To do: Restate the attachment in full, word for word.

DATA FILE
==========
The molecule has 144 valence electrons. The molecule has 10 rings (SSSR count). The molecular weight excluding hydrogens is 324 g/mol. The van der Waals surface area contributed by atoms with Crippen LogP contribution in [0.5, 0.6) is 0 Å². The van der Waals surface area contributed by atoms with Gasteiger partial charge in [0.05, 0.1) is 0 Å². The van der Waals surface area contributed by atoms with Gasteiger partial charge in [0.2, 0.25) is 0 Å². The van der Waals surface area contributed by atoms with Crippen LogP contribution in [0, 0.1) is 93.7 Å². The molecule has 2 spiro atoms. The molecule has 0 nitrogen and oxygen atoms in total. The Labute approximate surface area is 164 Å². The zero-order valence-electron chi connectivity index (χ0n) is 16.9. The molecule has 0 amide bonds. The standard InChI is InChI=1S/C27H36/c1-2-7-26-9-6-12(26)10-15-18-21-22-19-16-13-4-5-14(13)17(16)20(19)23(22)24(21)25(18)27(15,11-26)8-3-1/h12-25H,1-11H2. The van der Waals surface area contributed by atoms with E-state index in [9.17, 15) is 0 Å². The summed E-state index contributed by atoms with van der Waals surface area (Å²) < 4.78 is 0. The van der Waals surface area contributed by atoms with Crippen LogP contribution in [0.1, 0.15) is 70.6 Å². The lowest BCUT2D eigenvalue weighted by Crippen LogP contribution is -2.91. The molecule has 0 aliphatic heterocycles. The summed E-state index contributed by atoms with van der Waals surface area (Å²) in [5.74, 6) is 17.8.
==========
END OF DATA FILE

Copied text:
The molecule has 144 valence electrons. The molecule has 10 rings (SSSR count). The molecular weight excluding hydrogens is 324 g/mol. The van der Waals surface area contributed by atoms with Crippen LogP contribution in [0.5, 0.6) is 0 Å². The van der Waals surface area contributed by atoms with Gasteiger partial charge in [0.05, 0.1) is 0 Å². The van der Waals surface area contributed by atoms with Gasteiger partial charge in [0.2, 0.25) is 0 Å². The van der Waals surface area contributed by atoms with Crippen LogP contribution in [0, 0.1) is 93.7 Å². The molecule has 2 spiro atoms. The molecule has 0 nitrogen and oxygen atoms in total. The Labute approximate surface area is 164 Å². The zero-order valence-electron chi connectivity index (χ0n) is 16.9. The molecule has 0 amide bonds. The standard InChI is InChI=1S/C27H36/c1-2-7-26-9-6-12(26)10-15-18-21-22-19-16-13-4-5-14(13)17(16)20(19)23(22)24(21)25(18)27(15,11-26)8-3-1/h12-25H,1-11H2. The van der Waals surface area contributed by atoms with E-state index in [9.17, 15) is 0 Å². The summed E-state index contributed by atoms with van der Waals surface area (Å²) < 4.78 is 0. The van der Waals surface area contributed by atoms with Crippen LogP contribution in [0.1, 0.15) is 70.6 Å². The lowest BCUT2D eigenvalue weighted by Crippen LogP contribution is -2.91. The molecule has 0 aliphatic heterocycles. The summed E-state index contributed by atoms with van der Waals surface area (Å²) in [5.74, 6) is 17.8.